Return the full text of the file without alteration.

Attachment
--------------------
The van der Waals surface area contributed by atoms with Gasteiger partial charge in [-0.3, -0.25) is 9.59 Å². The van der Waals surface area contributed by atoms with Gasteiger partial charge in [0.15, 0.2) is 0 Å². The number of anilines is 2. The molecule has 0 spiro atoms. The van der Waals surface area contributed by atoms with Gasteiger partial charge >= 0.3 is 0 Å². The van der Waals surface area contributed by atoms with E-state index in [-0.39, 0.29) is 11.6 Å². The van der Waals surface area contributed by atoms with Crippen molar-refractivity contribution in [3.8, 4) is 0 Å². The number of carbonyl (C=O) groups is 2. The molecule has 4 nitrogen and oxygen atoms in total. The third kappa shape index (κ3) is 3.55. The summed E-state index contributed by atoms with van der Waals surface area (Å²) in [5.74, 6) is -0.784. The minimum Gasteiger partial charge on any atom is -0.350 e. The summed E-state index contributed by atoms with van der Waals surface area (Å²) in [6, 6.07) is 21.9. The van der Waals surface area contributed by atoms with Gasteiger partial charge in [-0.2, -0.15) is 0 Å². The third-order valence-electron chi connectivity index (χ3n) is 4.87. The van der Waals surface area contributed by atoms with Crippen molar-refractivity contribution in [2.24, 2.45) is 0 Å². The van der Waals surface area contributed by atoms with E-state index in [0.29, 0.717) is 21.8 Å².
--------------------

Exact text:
The van der Waals surface area contributed by atoms with Gasteiger partial charge in [-0.3, -0.25) is 9.59 Å². The van der Waals surface area contributed by atoms with Gasteiger partial charge in [0.15, 0.2) is 0 Å². The number of anilines is 2. The molecule has 0 spiro atoms. The van der Waals surface area contributed by atoms with Gasteiger partial charge >= 0.3 is 0 Å². The van der Waals surface area contributed by atoms with E-state index in [-0.39, 0.29) is 11.6 Å². The van der Waals surface area contributed by atoms with Crippen molar-refractivity contribution in [3.8, 4) is 0 Å². The number of carbonyl (C=O) groups is 2. The molecule has 4 nitrogen and oxygen atoms in total. The third kappa shape index (κ3) is 3.55. The summed E-state index contributed by atoms with van der Waals surface area (Å²) in [5.74, 6) is -0.784. The minimum Gasteiger partial charge on any atom is -0.350 e. The summed E-state index contributed by atoms with van der Waals surface area (Å²) in [6, 6.07) is 21.9. The van der Waals surface area contributed by atoms with Gasteiger partial charge in [-0.2, -0.15) is 0 Å². The third-order valence-electron chi connectivity index (χ3n) is 4.87. The van der Waals surface area contributed by atoms with Crippen molar-refractivity contribution in [2.24, 2.45) is 0 Å². The van der Waals surface area contributed by atoms with E-state index in [0.29, 0.717) is 21.8 Å².